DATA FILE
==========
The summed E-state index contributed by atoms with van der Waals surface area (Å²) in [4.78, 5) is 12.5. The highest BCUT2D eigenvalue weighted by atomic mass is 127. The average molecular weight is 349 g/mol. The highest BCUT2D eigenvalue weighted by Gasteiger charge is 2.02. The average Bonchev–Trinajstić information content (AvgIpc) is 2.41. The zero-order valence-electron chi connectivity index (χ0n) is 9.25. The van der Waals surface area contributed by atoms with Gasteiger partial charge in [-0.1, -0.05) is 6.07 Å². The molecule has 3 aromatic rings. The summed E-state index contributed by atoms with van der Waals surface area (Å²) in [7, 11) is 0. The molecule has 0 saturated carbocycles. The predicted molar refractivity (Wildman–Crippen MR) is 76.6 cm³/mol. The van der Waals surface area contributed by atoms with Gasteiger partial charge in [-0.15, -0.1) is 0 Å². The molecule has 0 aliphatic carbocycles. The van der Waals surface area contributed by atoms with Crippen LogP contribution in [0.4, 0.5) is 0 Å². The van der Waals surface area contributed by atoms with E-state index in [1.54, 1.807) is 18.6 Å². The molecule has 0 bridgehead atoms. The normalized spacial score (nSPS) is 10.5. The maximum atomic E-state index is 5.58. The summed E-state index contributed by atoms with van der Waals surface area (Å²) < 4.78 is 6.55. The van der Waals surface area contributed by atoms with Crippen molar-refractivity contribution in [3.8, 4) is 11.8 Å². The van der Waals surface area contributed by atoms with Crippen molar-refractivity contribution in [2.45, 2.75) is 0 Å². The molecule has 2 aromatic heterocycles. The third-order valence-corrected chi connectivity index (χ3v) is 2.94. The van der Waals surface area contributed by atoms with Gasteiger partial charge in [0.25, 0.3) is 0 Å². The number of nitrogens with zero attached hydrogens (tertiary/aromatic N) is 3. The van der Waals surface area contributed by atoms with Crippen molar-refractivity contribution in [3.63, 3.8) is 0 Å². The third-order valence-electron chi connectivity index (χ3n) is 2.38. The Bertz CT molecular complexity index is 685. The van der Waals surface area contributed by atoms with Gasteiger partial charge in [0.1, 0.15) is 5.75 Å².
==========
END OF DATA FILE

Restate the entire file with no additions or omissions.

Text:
The summed E-state index contributed by atoms with van der Waals surface area (Å²) in [4.78, 5) is 12.5. The highest BCUT2D eigenvalue weighted by atomic mass is 127. The average molecular weight is 349 g/mol. The highest BCUT2D eigenvalue weighted by Gasteiger charge is 2.02. The average Bonchev–Trinajstić information content (AvgIpc) is 2.41. The zero-order valence-electron chi connectivity index (χ0n) is 9.25. The van der Waals surface area contributed by atoms with Gasteiger partial charge in [-0.1, -0.05) is 6.07 Å². The molecule has 3 aromatic rings. The summed E-state index contributed by atoms with van der Waals surface area (Å²) in [7, 11) is 0. The molecule has 0 saturated carbocycles. The predicted molar refractivity (Wildman–Crippen MR) is 76.6 cm³/mol. The van der Waals surface area contributed by atoms with Gasteiger partial charge in [-0.15, -0.1) is 0 Å². The molecule has 0 aliphatic carbocycles. The van der Waals surface area contributed by atoms with Crippen LogP contribution in [0.4, 0.5) is 0 Å². The van der Waals surface area contributed by atoms with E-state index in [1.54, 1.807) is 18.6 Å². The molecule has 0 bridgehead atoms. The normalized spacial score (nSPS) is 10.5. The maximum atomic E-state index is 5.58. The summed E-state index contributed by atoms with van der Waals surface area (Å²) < 4.78 is 6.55. The van der Waals surface area contributed by atoms with Crippen molar-refractivity contribution in [3.8, 4) is 11.8 Å². The van der Waals surface area contributed by atoms with Crippen molar-refractivity contribution in [2.45, 2.75) is 0 Å². The molecule has 2 aromatic heterocycles. The third-order valence-corrected chi connectivity index (χ3v) is 2.94. The van der Waals surface area contributed by atoms with Gasteiger partial charge in [0.25, 0.3) is 0 Å². The number of nitrogens with zero attached hydrogens (tertiary/aromatic N) is 3. The van der Waals surface area contributed by atoms with Crippen molar-refractivity contribution in [3.63, 3.8) is 0 Å². The third-order valence-electron chi connectivity index (χ3n) is 2.38. The Bertz CT molecular complexity index is 685. The van der Waals surface area contributed by atoms with Gasteiger partial charge in [0.1, 0.15) is 5.75 Å².